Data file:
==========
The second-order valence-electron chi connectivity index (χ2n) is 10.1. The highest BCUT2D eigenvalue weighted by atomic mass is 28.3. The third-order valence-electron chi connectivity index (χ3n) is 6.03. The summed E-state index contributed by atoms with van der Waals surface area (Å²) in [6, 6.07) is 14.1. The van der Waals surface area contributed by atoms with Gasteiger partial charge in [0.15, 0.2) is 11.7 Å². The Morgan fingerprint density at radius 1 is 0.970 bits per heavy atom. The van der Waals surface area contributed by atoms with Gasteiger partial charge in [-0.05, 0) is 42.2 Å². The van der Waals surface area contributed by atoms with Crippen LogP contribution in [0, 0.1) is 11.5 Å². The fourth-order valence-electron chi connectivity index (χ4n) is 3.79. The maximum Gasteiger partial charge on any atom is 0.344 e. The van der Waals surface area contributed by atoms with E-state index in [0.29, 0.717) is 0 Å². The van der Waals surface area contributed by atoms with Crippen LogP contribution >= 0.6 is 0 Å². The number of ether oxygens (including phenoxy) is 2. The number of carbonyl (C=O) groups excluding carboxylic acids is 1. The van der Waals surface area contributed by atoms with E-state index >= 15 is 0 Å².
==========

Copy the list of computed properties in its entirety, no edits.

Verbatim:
The second-order valence-electron chi connectivity index (χ2n) is 10.1. The highest BCUT2D eigenvalue weighted by atomic mass is 28.3. The third-order valence-electron chi connectivity index (χ3n) is 6.03. The summed E-state index contributed by atoms with van der Waals surface area (Å²) in [6, 6.07) is 14.1. The van der Waals surface area contributed by atoms with Gasteiger partial charge in [0.15, 0.2) is 11.7 Å². The Morgan fingerprint density at radius 1 is 0.970 bits per heavy atom. The van der Waals surface area contributed by atoms with Gasteiger partial charge in [-0.05, 0) is 42.2 Å². The van der Waals surface area contributed by atoms with Crippen LogP contribution in [0, 0.1) is 11.5 Å². The fourth-order valence-electron chi connectivity index (χ4n) is 3.79. The maximum Gasteiger partial charge on any atom is 0.344 e. The van der Waals surface area contributed by atoms with E-state index in [0.29, 0.717) is 0 Å². The van der Waals surface area contributed by atoms with Crippen LogP contribution >= 0.6 is 0 Å². The number of ether oxygens (including phenoxy) is 2. The number of carbonyl (C=O) groups excluding carboxylic acids is 1. The van der Waals surface area contributed by atoms with E-state index >= 15 is 0 Å².